Articular cartilage covers the ends of each bone and allows a smooth, fluid, pain free motion of the knee joint. The cartilage is an extremely important component of a healthy knee and when damaged a patient will suffer from pain and swelling during activities. If the damage progresses, it will eventually lead to a complete loss of cartilage down to the bone, commonly known as osteoarthritis. A chondral defect, or damage to the articular cartilage, may require surgical treatment if a patient has persistent symptoms despite appropriate conservative care.
In the office, cartilage injuries are diagnosed using a history and physical exam. Plain x-rays will be used to assess the amount of cartilage remaining. In most cases an MRI will be used to evaluate the cartilage surfaces and identify a defect. In addition, the alternate structures in the knee such as the meniscus and ligaments are reviewed.
Knee cartilage repair depends on a number of factors including the size, depth and location of the torn knee cartilage, associated knee injuries, patient’s activity level and patient’s age and weight. Some cartilage injuries can be treated non-operatively, but a surgical knee cartilage treatment is commonly needed in cases with a focal cartilage defect.
The most common knee cartilage repair procedures are chondroplasty and Microfracture. Dr. Waterman will choose the appropriate treatment based on each patient’s torn knee cartilage injury. Listed below are common techniques used by Dr.Waterman:
- Chondroplasty: During this procedure, Dr.Waterman will trim away the damaged area of cartilage to alleviate the troublesome pain and swelling using an arthroscopic approach. This knee cartilage treatment is typically reserved for patients who do not have full thickness defects, or no bone to bone rubbing.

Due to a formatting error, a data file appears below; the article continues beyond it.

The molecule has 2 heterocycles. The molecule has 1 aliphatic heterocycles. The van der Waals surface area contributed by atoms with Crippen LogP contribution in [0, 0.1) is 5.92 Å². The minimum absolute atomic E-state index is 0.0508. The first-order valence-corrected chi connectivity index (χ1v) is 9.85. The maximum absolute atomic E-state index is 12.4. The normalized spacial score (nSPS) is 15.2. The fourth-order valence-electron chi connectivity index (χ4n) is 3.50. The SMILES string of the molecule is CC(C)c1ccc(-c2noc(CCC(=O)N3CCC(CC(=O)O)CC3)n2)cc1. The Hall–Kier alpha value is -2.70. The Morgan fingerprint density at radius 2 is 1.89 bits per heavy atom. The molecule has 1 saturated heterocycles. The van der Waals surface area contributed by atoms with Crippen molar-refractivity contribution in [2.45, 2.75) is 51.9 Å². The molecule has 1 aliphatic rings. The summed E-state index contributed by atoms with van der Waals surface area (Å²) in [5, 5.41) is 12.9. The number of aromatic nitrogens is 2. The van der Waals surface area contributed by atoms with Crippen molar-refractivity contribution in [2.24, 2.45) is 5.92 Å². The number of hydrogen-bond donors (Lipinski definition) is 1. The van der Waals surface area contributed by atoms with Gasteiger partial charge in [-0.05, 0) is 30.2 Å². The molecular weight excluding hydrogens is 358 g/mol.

- Microfracture: During this procedure, Dr.Waterman will utilize a small pick to make holes in the defect’s bony surface. The holes allow the flow of marrow and stem cells which form a clot over the defect, eventually leading to a covering of a fibrocartilage layer. This technique is typically reserved for patients who have a full thickness loss of cartilage, or bone to bone rubbing.
- OATs: There are two types of OATs procedures- osteochondral autograft transfer and osteonchondral allograft transplantation. An autograft requires tissue to be harvested from the patient while an allograft requires a donor tissue from a tissue bank. In an autograft OATs procedure, small plugs of cartilage and bone are removed from the healthy portion of a patient’s knee and transferred to the damaged area. In an allograft OATs procedure, the cartilage and bone plugs are harvested from a donor and transplanted to the damaged area.
- Autologous cartiage implantation (ACI): ACI is a two stage procedure where a biopsy of healthy cartilage is first removed from the knee. Cartilage cells are harvested from the biopsy tissue, expand in a lab, and the replanted in the patients knee during a second surgery to facilitate growth of new cartilage surfaces.
Recovery and Rehabilitation after Articular Cartilage Defects Surgery
Dr. Waterman and his team will provide a detailed physical therapy program for patients following a knee cartilage treatment. Post-operative management is unique for each patient and depends on the specific knee cartilage repair performed and the severity of the torn knee cartilage. Patients who underwent chondroplasty are typically instructed to use crutches for a few days and allowed tolerated weight bearing with full range of motion. Patients who underwent Microfracture, ACI or an OATs procedure are placed in a brace and weight bearing is protected for approximately six to eight weeks. Following surgery, a continuous passive motion (CPM) machine is generally used in these patients for six weeks. Typical time frame for maximum improvement following cartilage replacement is often six to twelve months.